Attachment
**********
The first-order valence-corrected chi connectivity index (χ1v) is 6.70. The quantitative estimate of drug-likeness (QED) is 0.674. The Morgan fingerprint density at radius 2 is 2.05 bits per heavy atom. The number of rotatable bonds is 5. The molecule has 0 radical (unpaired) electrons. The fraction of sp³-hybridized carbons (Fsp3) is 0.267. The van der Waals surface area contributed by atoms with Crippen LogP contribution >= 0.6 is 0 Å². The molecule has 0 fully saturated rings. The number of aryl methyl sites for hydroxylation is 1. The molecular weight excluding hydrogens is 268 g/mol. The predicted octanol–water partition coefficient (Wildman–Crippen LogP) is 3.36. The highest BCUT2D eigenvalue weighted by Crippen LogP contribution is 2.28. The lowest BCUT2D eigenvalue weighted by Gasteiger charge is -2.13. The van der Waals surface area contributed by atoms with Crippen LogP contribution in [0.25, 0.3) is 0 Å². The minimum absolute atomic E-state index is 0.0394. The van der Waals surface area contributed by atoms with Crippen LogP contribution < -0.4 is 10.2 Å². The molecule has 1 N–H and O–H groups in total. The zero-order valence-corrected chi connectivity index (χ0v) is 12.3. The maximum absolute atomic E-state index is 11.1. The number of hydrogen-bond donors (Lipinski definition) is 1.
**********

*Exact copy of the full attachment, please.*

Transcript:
The first-order valence-corrected chi connectivity index (χ1v) is 6.70. The quantitative estimate of drug-likeness (QED) is 0.674. The Morgan fingerprint density at radius 2 is 2.05 bits per heavy atom. The number of rotatable bonds is 5. The molecule has 0 radical (unpaired) electrons. The fraction of sp³-hybridized carbons (Fsp3) is 0.267. The van der Waals surface area contributed by atoms with Crippen LogP contribution >= 0.6 is 0 Å². The molecule has 0 fully saturated rings. The number of aryl methyl sites for hydroxylation is 1. The molecular weight excluding hydrogens is 268 g/mol. The predicted octanol–water partition coefficient (Wildman–Crippen LogP) is 3.36. The highest BCUT2D eigenvalue weighted by Crippen LogP contribution is 2.28. The lowest BCUT2D eigenvalue weighted by Gasteiger charge is -2.13. The van der Waals surface area contributed by atoms with Crippen LogP contribution in [0.25, 0.3) is 0 Å². The minimum absolute atomic E-state index is 0.0394. The van der Waals surface area contributed by atoms with Crippen LogP contribution < -0.4 is 10.2 Å². The molecule has 1 N–H and O–H groups in total. The zero-order valence-corrected chi connectivity index (χ0v) is 12.3. The maximum absolute atomic E-state index is 11.1. The number of hydrogen-bond donors (Lipinski definition) is 1.